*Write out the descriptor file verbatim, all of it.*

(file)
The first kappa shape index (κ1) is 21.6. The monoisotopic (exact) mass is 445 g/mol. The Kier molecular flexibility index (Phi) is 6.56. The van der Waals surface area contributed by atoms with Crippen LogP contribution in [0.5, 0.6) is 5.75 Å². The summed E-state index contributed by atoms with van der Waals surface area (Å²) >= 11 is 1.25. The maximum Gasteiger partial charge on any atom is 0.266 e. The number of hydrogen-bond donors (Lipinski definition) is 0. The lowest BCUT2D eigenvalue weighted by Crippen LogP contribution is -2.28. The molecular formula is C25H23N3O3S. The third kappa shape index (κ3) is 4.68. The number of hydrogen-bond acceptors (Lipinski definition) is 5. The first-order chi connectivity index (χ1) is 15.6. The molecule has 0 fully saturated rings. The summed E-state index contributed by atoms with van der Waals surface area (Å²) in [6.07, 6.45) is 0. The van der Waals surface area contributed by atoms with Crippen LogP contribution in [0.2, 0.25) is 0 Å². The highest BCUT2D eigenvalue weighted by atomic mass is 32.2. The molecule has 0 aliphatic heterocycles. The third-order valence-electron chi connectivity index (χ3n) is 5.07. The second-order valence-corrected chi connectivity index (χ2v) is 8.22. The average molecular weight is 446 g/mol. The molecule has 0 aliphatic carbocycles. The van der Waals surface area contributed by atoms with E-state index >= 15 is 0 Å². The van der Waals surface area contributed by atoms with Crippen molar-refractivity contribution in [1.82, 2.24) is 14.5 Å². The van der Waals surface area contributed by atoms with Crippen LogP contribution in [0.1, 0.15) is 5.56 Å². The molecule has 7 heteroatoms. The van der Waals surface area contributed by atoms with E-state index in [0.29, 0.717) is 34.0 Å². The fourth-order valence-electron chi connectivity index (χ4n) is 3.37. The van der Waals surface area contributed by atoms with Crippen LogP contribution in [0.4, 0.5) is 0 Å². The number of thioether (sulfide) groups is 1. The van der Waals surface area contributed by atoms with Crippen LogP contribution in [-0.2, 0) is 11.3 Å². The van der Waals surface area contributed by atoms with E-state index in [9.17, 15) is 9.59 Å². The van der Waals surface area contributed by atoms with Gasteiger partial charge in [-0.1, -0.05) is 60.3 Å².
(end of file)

The first kappa shape index (κ1) is 21.6. The monoisotopic (exact) mass is 445 g/mol. The Kier molecular flexibility index (Phi) is 6.56. The van der Waals surface area contributed by atoms with Crippen LogP contribution in [0.5, 0.6) is 5.75 Å². The summed E-state index contributed by atoms with van der Waals surface area (Å²) >= 11 is 1.25. The maximum Gasteiger partial charge on any atom is 0.266 e. The number of hydrogen-bond donors (Lipinski definition) is 0. The lowest BCUT2D eigenvalue weighted by Crippen LogP contribution is -2.28. The molecular formula is C25H23N3O3S. The third kappa shape index (κ3) is 4.68. The number of hydrogen-bond acceptors (Lipinski definition) is 5. The first-order chi connectivity index (χ1) is 15.6. The molecule has 0 fully saturated rings. The summed E-state index contributed by atoms with van der Waals surface area (Å²) in [6.07, 6.45) is 0. The van der Waals surface area contributed by atoms with Crippen LogP contribution in [0.2, 0.25) is 0 Å². The highest BCUT2D eigenvalue weighted by atomic mass is 32.2. The molecule has 0 aliphatic heterocycles. The third-order valence-electron chi connectivity index (χ3n) is 5.07. The second-order valence-corrected chi connectivity index (χ2v) is 8.22. The average molecular weight is 446 g/mol. The molecule has 0 aliphatic carbocycles. The van der Waals surface area contributed by atoms with E-state index >= 15 is 0 Å². The van der Waals surface area contributed by atoms with Crippen molar-refractivity contribution in [1.82, 2.24) is 14.5 Å². The van der Waals surface area contributed by atoms with Crippen LogP contribution in [0.1, 0.15) is 5.56 Å². The molecule has 7 heteroatoms. The van der Waals surface area contributed by atoms with E-state index in [0.29, 0.717) is 34.0 Å². The fourth-order valence-electron chi connectivity index (χ4n) is 3.37. The van der Waals surface area contributed by atoms with Crippen LogP contribution in [0.4, 0.5) is 0 Å². The number of thioether (sulfide) groups is 1. The van der Waals surface area contributed by atoms with Crippen LogP contribution in [-0.2, 0) is 11.3 Å². The van der Waals surface area contributed by atoms with E-state index in [9.17, 15) is 9.59 Å². The van der Waals surface area contributed by atoms with Gasteiger partial charge in [-0.1, -0.05) is 60.3 Å².